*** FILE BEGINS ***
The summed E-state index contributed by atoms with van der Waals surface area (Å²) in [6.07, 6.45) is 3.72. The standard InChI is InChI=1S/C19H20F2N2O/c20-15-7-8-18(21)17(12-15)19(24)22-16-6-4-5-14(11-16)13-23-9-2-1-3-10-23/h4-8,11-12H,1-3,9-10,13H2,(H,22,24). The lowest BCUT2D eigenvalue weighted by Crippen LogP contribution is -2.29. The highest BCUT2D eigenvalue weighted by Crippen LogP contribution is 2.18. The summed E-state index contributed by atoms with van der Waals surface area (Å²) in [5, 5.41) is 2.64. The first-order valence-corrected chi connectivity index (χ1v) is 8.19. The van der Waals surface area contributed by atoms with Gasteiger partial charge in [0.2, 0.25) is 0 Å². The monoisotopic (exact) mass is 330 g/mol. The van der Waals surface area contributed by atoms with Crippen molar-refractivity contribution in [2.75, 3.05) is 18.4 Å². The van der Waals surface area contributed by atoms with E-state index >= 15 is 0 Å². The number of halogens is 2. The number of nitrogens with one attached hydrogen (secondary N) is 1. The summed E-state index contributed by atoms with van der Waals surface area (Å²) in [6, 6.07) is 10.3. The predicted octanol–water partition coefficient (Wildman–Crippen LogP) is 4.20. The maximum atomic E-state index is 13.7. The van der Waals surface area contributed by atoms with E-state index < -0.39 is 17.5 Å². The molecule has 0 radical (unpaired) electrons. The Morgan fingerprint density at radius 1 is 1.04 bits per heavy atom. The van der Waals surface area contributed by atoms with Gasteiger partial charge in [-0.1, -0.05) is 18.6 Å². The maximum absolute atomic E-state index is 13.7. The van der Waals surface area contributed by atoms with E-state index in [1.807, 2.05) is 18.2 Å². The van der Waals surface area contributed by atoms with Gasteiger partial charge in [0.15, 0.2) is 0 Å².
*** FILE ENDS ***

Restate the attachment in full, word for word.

The summed E-state index contributed by atoms with van der Waals surface area (Å²) in [6.07, 6.45) is 3.72. The standard InChI is InChI=1S/C19H20F2N2O/c20-15-7-8-18(21)17(12-15)19(24)22-16-6-4-5-14(11-16)13-23-9-2-1-3-10-23/h4-8,11-12H,1-3,9-10,13H2,(H,22,24). The lowest BCUT2D eigenvalue weighted by Crippen LogP contribution is -2.29. The highest BCUT2D eigenvalue weighted by Crippen LogP contribution is 2.18. The summed E-state index contributed by atoms with van der Waals surface area (Å²) in [5, 5.41) is 2.64. The first-order valence-corrected chi connectivity index (χ1v) is 8.19. The van der Waals surface area contributed by atoms with Gasteiger partial charge in [0.2, 0.25) is 0 Å². The monoisotopic (exact) mass is 330 g/mol. The van der Waals surface area contributed by atoms with Crippen molar-refractivity contribution in [2.75, 3.05) is 18.4 Å². The van der Waals surface area contributed by atoms with E-state index >= 15 is 0 Å². The number of halogens is 2. The number of nitrogens with one attached hydrogen (secondary N) is 1. The summed E-state index contributed by atoms with van der Waals surface area (Å²) in [6, 6.07) is 10.3. The predicted octanol–water partition coefficient (Wildman–Crippen LogP) is 4.20. The maximum atomic E-state index is 13.7. The van der Waals surface area contributed by atoms with E-state index < -0.39 is 17.5 Å². The molecule has 0 radical (unpaired) electrons. The Morgan fingerprint density at radius 1 is 1.04 bits per heavy atom. The van der Waals surface area contributed by atoms with Gasteiger partial charge in [-0.1, -0.05) is 18.6 Å². The maximum absolute atomic E-state index is 13.7. The van der Waals surface area contributed by atoms with E-state index in [1.807, 2.05) is 18.2 Å². The van der Waals surface area contributed by atoms with Gasteiger partial charge in [0.15, 0.2) is 0 Å².